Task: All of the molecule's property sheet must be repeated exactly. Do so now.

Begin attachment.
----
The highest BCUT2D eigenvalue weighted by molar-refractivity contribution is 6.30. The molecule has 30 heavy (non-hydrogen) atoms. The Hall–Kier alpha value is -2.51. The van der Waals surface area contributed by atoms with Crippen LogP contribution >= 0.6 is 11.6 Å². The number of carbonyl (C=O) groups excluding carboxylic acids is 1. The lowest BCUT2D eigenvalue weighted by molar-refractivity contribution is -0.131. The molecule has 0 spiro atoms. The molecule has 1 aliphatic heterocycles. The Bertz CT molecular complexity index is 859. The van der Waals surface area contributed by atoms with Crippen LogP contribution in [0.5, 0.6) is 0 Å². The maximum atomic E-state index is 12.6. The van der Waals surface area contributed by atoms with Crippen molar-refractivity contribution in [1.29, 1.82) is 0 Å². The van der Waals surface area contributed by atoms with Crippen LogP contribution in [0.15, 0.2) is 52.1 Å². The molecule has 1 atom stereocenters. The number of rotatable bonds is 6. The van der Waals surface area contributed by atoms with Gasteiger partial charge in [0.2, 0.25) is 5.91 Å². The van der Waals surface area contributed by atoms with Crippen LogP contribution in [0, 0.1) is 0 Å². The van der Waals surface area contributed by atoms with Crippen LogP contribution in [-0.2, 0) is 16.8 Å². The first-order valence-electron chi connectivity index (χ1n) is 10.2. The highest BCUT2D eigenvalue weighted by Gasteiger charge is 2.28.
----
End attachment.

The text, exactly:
The highest BCUT2D eigenvalue weighted by molar-refractivity contribution is 6.30. The molecule has 30 heavy (non-hydrogen) atoms. The Hall–Kier alpha value is -2.51. The van der Waals surface area contributed by atoms with Crippen LogP contribution >= 0.6 is 11.6 Å². The number of carbonyl (C=O) groups excluding carboxylic acids is 1. The lowest BCUT2D eigenvalue weighted by molar-refractivity contribution is -0.131. The molecule has 0 spiro atoms. The molecule has 1 aliphatic heterocycles. The Bertz CT molecular complexity index is 859. The van der Waals surface area contributed by atoms with Crippen LogP contribution in [0.5, 0.6) is 0 Å². The maximum atomic E-state index is 12.6. The van der Waals surface area contributed by atoms with Crippen molar-refractivity contribution in [1.29, 1.82) is 0 Å². The van der Waals surface area contributed by atoms with Crippen LogP contribution in [0.15, 0.2) is 52.1 Å². The molecule has 1 atom stereocenters. The number of rotatable bonds is 6. The van der Waals surface area contributed by atoms with Gasteiger partial charge in [0.2, 0.25) is 5.91 Å². The van der Waals surface area contributed by atoms with Crippen LogP contribution in [0, 0.1) is 0 Å². The van der Waals surface area contributed by atoms with Crippen LogP contribution in [-0.2, 0) is 16.8 Å². The first-order valence-electron chi connectivity index (χ1n) is 10.2. The highest BCUT2D eigenvalue weighted by Gasteiger charge is 2.28.